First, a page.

There is a park near my house that was a community project. For various reasons (subject of a future blog post) the City of Berkeley "gave" our neighborhood a plot of land to do with as we pleased. After many meetings and lots of work we created a wonderful sanctuary with a big grassy area surrounded by native fruit trees, plants and flowers. There is a tire swing and sandbox and a "mountain" to climb for the children. My kids and I go there a lot.
Last week Maia and I decided to take a walk to the "little park" (as Maia calls it) with Moses (the dog) and some toys for the sandbox. As we approached I saw three adults on the swing - drinking from paper bags and groping each other lewdly. Maia asked me, "Mama, what are they doing?" Fuming, shooting cold stares at the people, I told her that I didn't know. We spent a moment sitting on a bench across the lawn until Maia said she wanted to use the swing.
So we walked across the grass and I began to take back the park:
"Excuse me," I said, "my daughter would like to use the swing."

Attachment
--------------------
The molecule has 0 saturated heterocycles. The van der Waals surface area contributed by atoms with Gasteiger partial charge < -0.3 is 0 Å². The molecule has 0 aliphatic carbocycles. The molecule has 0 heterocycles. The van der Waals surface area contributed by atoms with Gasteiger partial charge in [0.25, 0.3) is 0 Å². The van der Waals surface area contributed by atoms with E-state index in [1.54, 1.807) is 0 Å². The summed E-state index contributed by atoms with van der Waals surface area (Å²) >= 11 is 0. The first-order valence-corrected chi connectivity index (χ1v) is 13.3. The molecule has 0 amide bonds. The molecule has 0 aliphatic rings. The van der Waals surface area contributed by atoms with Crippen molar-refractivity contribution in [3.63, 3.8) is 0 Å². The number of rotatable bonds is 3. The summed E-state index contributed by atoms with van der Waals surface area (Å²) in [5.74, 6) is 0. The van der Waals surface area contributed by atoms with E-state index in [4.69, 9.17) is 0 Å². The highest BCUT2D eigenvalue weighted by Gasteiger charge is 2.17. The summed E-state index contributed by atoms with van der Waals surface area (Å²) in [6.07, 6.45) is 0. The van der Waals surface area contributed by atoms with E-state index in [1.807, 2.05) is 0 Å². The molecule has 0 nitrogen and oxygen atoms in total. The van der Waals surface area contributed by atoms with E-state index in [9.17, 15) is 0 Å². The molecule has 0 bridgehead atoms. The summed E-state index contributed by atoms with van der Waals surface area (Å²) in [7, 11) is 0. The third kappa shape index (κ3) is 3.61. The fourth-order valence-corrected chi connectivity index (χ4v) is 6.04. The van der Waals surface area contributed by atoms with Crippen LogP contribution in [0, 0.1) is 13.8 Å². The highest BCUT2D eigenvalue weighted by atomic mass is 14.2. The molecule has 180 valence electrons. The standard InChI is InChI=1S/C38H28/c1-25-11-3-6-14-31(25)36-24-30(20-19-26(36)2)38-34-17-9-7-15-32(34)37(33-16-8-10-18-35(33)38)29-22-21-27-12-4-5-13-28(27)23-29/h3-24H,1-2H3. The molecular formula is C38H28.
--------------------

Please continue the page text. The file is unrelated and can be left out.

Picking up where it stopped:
"Oh! sure, of course. Go ahead!" they said.
And they moved aside and Maia got up on the swing and I began to push her. The three adults (two men and a woman) moved a few yards away - near the sandbox - and lit up some cigarettes.
"I'm sorry," I said, "there is no smoking in the park" while pointing out the "no smoking" signs hung every 10 feet along the perimeter of the park. "There are ash trays just outside both gates if you want to smoke," said I.
"What are you trying to say?" said the woman.
"I'm just pointing out the signs." I said.
"You must be new to this neighborhood, right?" aggressive, accusations.
Me, "No, I've lived here for about 10 years now."
"WELL - I've been here for 48 years!"
"Wow, 48 years? You look awesome" I said.
She didn't know what to make of it. She cocked her head, like a dog. Her boyfriend, said, "Hey you guys, lets get out of here. We gotta go someplace anyway."
So they gathered up their stuff - including a bouquet of flowers. "Those are pretty," I said. "Yea - I know how to pick 'em." said the guy. "I guess so." My eyes glaring.
And they left.
I wonder if I'd have been so bold if I didn't have Moses with me - he looks scary. Big, dark and wolf-like. Or the protection of Maia - using a child as a shield - figuring that any decent person wouldn't hurt a mother in front of her kid.
I could have been wrong. It might have been bad.
As it is, I feel like I won.
Since then I've made the walk to the park an evening ritual. We use it the way it was intended. I'm going to start inviting the neighborhood families to join us. This park is important to me. I intend to keep it.
[Also posted on InBerkeley.]